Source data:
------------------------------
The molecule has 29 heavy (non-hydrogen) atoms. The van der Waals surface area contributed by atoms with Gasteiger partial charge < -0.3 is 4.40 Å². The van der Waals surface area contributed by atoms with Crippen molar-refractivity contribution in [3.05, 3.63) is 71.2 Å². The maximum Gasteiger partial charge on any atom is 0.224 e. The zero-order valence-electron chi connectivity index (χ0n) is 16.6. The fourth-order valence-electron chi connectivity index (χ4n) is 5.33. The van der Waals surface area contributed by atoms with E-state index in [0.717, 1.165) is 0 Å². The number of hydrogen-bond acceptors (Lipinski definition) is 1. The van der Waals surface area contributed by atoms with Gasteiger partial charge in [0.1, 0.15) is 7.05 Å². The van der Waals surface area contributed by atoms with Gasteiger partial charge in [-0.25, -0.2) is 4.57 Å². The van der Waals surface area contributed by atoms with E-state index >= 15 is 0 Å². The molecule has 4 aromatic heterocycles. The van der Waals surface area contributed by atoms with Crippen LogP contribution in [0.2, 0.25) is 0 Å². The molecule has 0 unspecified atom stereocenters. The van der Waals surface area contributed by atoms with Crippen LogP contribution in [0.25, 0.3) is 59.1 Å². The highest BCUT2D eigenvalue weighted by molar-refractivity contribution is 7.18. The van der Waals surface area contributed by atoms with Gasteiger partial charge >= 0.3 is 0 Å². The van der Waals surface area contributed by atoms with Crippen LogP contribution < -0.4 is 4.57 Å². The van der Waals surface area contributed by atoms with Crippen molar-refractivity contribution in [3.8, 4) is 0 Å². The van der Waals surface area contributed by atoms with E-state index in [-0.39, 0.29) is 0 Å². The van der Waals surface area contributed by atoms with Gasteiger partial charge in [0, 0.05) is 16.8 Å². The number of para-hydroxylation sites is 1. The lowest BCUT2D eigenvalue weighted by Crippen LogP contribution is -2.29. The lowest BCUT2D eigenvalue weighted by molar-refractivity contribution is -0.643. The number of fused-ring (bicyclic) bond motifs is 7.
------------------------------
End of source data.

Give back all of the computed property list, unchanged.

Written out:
The molecule has 29 heavy (non-hydrogen) atoms. The van der Waals surface area contributed by atoms with Gasteiger partial charge < -0.3 is 4.40 Å². The van der Waals surface area contributed by atoms with Crippen molar-refractivity contribution in [3.05, 3.63) is 71.2 Å². The maximum Gasteiger partial charge on any atom is 0.224 e. The zero-order valence-electron chi connectivity index (χ0n) is 16.6. The fourth-order valence-electron chi connectivity index (χ4n) is 5.33. The van der Waals surface area contributed by atoms with E-state index in [0.717, 1.165) is 0 Å². The number of hydrogen-bond acceptors (Lipinski definition) is 1. The van der Waals surface area contributed by atoms with Gasteiger partial charge in [0.1, 0.15) is 7.05 Å². The van der Waals surface area contributed by atoms with Gasteiger partial charge in [-0.25, -0.2) is 4.57 Å². The van der Waals surface area contributed by atoms with E-state index >= 15 is 0 Å². The molecule has 4 aromatic heterocycles. The van der Waals surface area contributed by atoms with Crippen LogP contribution in [0.2, 0.25) is 0 Å². The molecule has 0 unspecified atom stereocenters. The van der Waals surface area contributed by atoms with Crippen LogP contribution in [0.25, 0.3) is 59.1 Å². The highest BCUT2D eigenvalue weighted by molar-refractivity contribution is 7.18. The van der Waals surface area contributed by atoms with Gasteiger partial charge >= 0.3 is 0 Å². The van der Waals surface area contributed by atoms with Crippen LogP contribution < -0.4 is 4.57 Å². The van der Waals surface area contributed by atoms with Crippen molar-refractivity contribution in [3.8, 4) is 0 Å². The van der Waals surface area contributed by atoms with E-state index in [-0.39, 0.29) is 0 Å². The van der Waals surface area contributed by atoms with Gasteiger partial charge in [0, 0.05) is 16.8 Å². The number of para-hydroxylation sites is 1. The lowest BCUT2D eigenvalue weighted by Crippen LogP contribution is -2.29. The lowest BCUT2D eigenvalue weighted by molar-refractivity contribution is -0.643. The number of fused-ring (bicyclic) bond motifs is 7.